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What Does It Look Like to Take Your Mask Off?

We are a nation in hiding. We hide so as not to get sick. But one day we will get to take our masks off. How will we do that? Becky Still wrote me an email today – her story gives me hope. Maybe it will for you as well.   Becky lives in Springfield, Missouri. Here’s the story as she relate…
By Seth Barnes
By Seth Barnes
We are a nation in hiding. We hide so as not to get sick. But one day we will get to take our masks off. How will we do that? Becky Still wrote me an email today – her story gives me hope. Maybe it will for you as well.
 
Becky lives in Springfield, Missouri. Here’s the story as she related it. She gave me permission to share it.
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“I have to admit that I’ve been a rebel of sorts, but I believe Jesus would do the same. 
 
Since early February, Jason and Katie have been staying with me and then about a month ago Matt Blair called to say he and three guys were passing through and asked to stay.  I said …I have floor space so if you’re good with that come on.  They came and within days most of travel stopped as we know it. They ended up being here for two weeks and we had an awesome time. 
 
For several years I’ve reached out to homeless in this area but it’s only been a few.  While the guys were here they went to a homeless center and the library and invited several homeless to a cookout, s’mores, and singing by the campfire.  We thought there would be 10 at the most, but over 20 people showed up as well as a couple of WR alumni. 
 
From that night it has never really stopped.  There have been crazy days where we’re serving up hot coffee and breakfast in the morning, praying with newly released prisoners or those addicted to drugs, helping them with laundry/showers,  dr appts, bus stations,  grocery stores, etc. We’re  helping get them into shelters and programs.   
 
About 11 days ago we took in a 60-year old alcoholic who has been on the streets for 18 years.  He had badly sprained his ankle and it was freezing outside.   
 
After Katie had a stern yet super loving conversation with him, he decided to quit drinking and poured out his alcohol and his whole demeanor shifted.  It was below freezing and we tried to get him into a shelter but couldn’t. We invited him in to get a hot shower and some food, but he wouldn’t come in.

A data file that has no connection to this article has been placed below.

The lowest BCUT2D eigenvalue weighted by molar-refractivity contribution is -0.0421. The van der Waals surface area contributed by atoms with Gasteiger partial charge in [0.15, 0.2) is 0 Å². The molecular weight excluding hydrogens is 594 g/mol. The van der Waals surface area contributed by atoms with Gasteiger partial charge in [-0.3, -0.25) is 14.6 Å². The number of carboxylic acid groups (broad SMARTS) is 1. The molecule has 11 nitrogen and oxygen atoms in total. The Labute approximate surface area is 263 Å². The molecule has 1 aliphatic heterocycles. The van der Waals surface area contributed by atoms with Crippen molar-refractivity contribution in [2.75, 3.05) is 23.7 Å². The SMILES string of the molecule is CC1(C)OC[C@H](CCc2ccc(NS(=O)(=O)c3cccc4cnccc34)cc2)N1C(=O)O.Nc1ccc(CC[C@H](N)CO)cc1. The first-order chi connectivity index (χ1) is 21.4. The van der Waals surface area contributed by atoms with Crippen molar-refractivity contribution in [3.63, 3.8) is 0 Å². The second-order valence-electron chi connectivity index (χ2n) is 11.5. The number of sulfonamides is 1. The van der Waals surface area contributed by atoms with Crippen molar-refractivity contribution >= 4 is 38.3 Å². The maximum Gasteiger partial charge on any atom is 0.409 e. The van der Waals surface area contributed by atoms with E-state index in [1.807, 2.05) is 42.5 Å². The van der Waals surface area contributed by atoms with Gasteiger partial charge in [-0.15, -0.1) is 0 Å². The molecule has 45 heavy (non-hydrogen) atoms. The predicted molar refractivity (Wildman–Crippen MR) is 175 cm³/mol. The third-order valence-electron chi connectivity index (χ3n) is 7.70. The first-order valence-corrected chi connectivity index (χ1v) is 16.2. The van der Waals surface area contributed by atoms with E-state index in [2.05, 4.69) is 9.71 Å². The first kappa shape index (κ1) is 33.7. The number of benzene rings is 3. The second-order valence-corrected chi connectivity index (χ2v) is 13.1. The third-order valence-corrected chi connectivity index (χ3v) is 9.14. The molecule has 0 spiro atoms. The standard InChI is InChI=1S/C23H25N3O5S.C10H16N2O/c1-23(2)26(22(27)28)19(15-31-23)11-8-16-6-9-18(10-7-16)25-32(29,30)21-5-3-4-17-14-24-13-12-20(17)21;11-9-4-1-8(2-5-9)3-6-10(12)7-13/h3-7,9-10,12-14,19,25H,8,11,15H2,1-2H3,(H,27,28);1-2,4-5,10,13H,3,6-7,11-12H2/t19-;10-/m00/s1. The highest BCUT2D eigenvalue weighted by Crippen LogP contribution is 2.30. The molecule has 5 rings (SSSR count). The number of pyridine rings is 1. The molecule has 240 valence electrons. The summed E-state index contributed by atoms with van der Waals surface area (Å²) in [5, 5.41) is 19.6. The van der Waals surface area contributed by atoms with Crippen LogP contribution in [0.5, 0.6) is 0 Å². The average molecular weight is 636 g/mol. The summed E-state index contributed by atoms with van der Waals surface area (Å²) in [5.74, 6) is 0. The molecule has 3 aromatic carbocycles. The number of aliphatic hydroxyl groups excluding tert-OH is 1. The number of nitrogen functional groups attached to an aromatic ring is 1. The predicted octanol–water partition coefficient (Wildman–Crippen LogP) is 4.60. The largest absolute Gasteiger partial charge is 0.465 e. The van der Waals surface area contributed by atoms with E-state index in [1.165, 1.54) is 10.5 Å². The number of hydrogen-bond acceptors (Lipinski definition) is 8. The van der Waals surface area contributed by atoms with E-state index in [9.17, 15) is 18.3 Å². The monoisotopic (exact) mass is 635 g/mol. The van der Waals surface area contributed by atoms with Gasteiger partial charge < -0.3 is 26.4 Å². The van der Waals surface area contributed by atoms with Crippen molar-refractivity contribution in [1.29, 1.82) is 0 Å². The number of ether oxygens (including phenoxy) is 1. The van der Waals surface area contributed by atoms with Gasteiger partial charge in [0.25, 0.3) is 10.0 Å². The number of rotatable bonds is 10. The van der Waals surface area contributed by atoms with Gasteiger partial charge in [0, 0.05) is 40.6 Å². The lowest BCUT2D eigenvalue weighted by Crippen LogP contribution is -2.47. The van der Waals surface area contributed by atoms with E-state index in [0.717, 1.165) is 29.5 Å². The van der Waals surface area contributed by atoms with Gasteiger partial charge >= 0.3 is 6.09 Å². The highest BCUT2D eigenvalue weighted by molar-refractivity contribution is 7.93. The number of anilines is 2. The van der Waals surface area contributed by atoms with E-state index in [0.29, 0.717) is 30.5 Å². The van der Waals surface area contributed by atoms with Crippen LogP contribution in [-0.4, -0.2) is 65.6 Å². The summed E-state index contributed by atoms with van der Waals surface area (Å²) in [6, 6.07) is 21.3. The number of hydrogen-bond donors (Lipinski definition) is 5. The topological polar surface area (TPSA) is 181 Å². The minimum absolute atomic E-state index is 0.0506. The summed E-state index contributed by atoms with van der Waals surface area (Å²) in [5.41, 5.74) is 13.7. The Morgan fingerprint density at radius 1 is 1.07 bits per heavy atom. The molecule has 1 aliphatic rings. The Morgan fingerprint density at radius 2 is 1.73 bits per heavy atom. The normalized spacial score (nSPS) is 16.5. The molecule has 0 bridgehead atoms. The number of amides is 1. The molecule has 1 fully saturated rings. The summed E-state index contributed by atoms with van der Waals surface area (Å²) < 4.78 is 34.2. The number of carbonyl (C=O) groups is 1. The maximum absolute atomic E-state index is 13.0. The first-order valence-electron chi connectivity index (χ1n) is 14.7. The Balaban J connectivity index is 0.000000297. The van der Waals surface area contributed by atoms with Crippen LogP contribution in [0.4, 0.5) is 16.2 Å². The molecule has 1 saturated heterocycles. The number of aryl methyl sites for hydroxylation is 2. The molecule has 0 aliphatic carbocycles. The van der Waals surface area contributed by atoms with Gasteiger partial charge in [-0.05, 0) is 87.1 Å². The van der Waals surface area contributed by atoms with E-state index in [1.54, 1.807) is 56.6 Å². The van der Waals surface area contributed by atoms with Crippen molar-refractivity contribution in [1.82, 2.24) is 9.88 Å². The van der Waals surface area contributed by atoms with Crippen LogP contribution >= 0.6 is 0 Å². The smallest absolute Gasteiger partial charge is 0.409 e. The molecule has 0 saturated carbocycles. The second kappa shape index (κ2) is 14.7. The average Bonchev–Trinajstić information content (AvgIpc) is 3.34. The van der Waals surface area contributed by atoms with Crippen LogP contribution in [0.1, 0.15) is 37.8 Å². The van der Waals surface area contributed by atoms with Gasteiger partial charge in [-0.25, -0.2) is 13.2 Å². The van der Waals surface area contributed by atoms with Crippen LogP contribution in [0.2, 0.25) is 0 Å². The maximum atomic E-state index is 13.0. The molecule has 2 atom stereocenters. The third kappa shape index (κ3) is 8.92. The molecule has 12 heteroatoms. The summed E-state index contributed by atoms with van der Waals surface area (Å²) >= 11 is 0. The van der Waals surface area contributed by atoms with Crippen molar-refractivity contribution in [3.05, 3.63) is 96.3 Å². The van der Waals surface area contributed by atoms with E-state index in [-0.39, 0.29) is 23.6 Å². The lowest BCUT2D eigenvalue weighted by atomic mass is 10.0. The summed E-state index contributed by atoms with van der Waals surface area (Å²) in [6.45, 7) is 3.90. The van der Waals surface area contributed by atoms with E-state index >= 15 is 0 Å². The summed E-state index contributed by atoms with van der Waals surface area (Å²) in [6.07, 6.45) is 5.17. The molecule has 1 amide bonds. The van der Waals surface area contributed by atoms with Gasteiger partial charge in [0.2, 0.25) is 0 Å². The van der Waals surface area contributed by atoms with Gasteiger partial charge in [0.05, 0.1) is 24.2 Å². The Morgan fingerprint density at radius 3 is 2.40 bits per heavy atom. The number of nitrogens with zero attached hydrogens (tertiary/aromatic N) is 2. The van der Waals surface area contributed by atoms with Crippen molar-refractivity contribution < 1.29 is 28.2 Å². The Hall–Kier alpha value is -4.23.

He wanted Katie and I to set him up in a corner of the park pavilion away from the wind and said he would be fine.  We got his makeshift bed situated and brought him some hot coffee, but as walked back to the house, we felt the Lord was saying that he wasn’t coming in because he didn’t feel worthy. 
 
So Jason went over and talked to him about how the Lord sees him.  He agreed to stop drinking and has not had a drink or smoked a cigarette since.  He’s still staying and sleeping on the couch and he’s enjoying being in family.  He’s opening up about so many things and has daily been reading his Bible and a few other books we’ve given him.
 
In Psalms 91:1…it says “I will tell everyone everywhere about your wonderful works and how your marvelous miracles exceed expectations!”   
 
This is truly a work of God and  I want to tell everyone but feel this caution as many are upset with people not strictly following the in-home sheltering. 
 
It is ironic that the health care workers, the grocery store workers, etc are the heroes of this disaster (and they are), but where are the church heroes?  Those who will feed the hungry, clothe the naked and heal the sick?
 
How would it look for just 1% of the church body to take in a homeless person, a widow, a foster child and help them get on their feet?  

Lord help us to reach out to the non-sterile…to those who desperately need showers…to those with sprained ankles.”
 

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Seth Barnes

I'm motivated to join God in his global reclamation project. He's on the move, setting his sons and daughters free from their places of captivity. And he's partnering with those of us who have been freed to go and free others.



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